AWS offers Alexa developers free cloud credits

Developers interested in extending the capabilities of Amazon’s Alexa virtual assistant have some more free tools in their arsenal, thanks to a program the company announced Wednesday.

Developers with an active Alexa skill —  a service that expands the capabilities of the virtual assistant — can apply for $ 100 in Amazon Web Services credits every month to help pay for what they’ve built. After that, they can receive up to $ 100 per month in additional credits if they incur usage charges for their skills.

The credits are meant to build on AWS’s existing Free Tier, which offers developers a small bundle of free services every month, but charges them for any usage that goes over those low caps. According to a blog post by Amazon CTO Werner Vogels, the move is supposed to make it free for developers to operate most Alexa skills.

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CIO Cloud Computing

Salesforce targets ‘citizen developers’ with new tools and training

If there’s an overriding trend in the world of enterprise software lately, it’s democratization, as tools previously reserved for experts are put in the hands of average users. On Tuesday, Salesforce.com climbed on board with new software, training and support services that aim to help more users — not just professional developers — build applications for the Salesforce platform.

There aren’t enough trained developers to create apps for the business world, the company says, so it wants to help users in all parts of the organization make their own. More than 2.8 million developers have already built some 5.5 million apps based on the company’s customer relationship management software, it says, and at its TrailheaDX developer event in San Francisco, it made several announcements to expand that further.

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CIO Cloud Computing

Microsoft pitches developers on building apps for Office users

Microsoft Executive Vice President Qi Lu had an interesting pitch for developers Thursday: Build applications that use data from Microsoft Office.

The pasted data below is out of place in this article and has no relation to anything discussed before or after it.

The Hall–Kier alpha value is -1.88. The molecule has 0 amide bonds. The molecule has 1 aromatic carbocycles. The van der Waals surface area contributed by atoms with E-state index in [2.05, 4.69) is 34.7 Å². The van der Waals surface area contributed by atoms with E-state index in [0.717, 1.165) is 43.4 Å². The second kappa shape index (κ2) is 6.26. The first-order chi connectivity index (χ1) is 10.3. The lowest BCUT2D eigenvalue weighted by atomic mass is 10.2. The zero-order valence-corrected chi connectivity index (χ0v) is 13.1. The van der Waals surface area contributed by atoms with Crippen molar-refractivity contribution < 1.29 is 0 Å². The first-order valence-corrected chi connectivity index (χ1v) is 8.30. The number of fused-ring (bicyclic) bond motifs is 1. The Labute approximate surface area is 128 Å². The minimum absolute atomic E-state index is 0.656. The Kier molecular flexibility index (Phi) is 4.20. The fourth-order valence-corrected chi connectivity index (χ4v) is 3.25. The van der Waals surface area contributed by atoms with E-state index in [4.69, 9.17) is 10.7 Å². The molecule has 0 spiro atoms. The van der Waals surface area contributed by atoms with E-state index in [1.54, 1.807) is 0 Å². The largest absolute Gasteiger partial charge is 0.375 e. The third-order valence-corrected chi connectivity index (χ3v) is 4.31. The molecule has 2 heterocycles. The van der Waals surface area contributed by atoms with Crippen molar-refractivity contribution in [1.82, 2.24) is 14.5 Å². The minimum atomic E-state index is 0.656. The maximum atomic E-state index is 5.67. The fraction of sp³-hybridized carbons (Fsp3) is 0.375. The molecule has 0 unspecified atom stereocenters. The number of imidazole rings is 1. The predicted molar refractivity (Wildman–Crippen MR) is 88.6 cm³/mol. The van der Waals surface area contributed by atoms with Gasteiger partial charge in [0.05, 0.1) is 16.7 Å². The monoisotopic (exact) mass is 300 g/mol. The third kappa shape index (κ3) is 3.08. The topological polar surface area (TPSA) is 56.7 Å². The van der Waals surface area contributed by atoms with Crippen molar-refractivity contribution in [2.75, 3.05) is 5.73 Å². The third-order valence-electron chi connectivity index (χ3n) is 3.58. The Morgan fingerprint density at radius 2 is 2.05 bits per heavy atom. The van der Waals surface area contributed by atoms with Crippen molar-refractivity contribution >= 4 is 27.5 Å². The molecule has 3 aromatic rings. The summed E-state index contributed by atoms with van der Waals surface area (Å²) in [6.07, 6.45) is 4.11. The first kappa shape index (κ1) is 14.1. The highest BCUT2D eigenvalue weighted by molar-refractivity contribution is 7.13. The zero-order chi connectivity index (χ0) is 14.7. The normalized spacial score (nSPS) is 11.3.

Microsoft’s crown jewel for building apps that integrate with Office is its Graph set of APIs, which let developers build applications that know how users work with one another. Lu, speaking at the company’s Build developer conference, announced six new APIs to improve the Microsoft Graph, including one that allows developers to see when a group of users is available to meet.

That functionality will let developers build more intelligent applications that help people who use Office to work together, which can help Microsoft tie customers deeper into its productivity ecosystem. According to Lu, API calls to the Microsoft Graph have been growing 420 percent month over month since it was released last year.

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Computerworld Cloud Computing

Developers get new tools from Google to analyze images

Developers can now easily build powerful applications that understand the content of images thanks to new machine vision tools released by Google.

The company unveiled the beta of its Cloud Vision API on Wednesday, giving select developers an opportunity to run advanced image processing services that let their applications more easily handle pictures. Applications can use the tools to do things like identify the most important thing in an image, determine how someone feels from their picture, and detect whether the content of an image is inappropriate. 

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Network World Cloud Computing

IBM aims new IoT community site at developers

Hoping to rally the worldwide development community around the Internet of Things and drive business to its cloud services as well, IBM has launched a community space for programmers to write software to connect remote devices to back-end cloud systems.

The site, called DeveloperWorks Recipes, provides a base for developers to learn about how IoT systems work and how to create code to run these systems.

This is the second community site that IBM has set up in the past month. Last week, the company established DeveveloperWorks Open, to help developers collaborate on building open-source business software.

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Computerworld Cloud Computing

The Cloud Wars Are Great For Consumers But A Headache For Developers

The Cloud Wars Are Great For Consumers But A Headache For Developers
Amazon released new Android and iOS software developer kits for its Amazon Cloud Drive service on Wednesday. For the first time, developers can bake direct access to Amazon's cloud storage into their apps, freeing users from having to log in to their …
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Cloud providers offer six-figure discounts to eligible startups
In an effort to convince startups to adopt the cloud — and by extension, eventually be profitable customers — the big three public cloud providers are offering six-figure discounts to startups working with approved startup accelerators and incubators …
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The logo of Alibaba Group is seen inside the company's headquarters in
SHANGHAI/BEIJING (Reuters) – E-commerce giant Alibaba Group Holding Ltd is an underdog in the global cloud computing industry, but it has one thing going for it: it's Chinese. Alibaba this week scored a minor deal with China's northeastern port city of …
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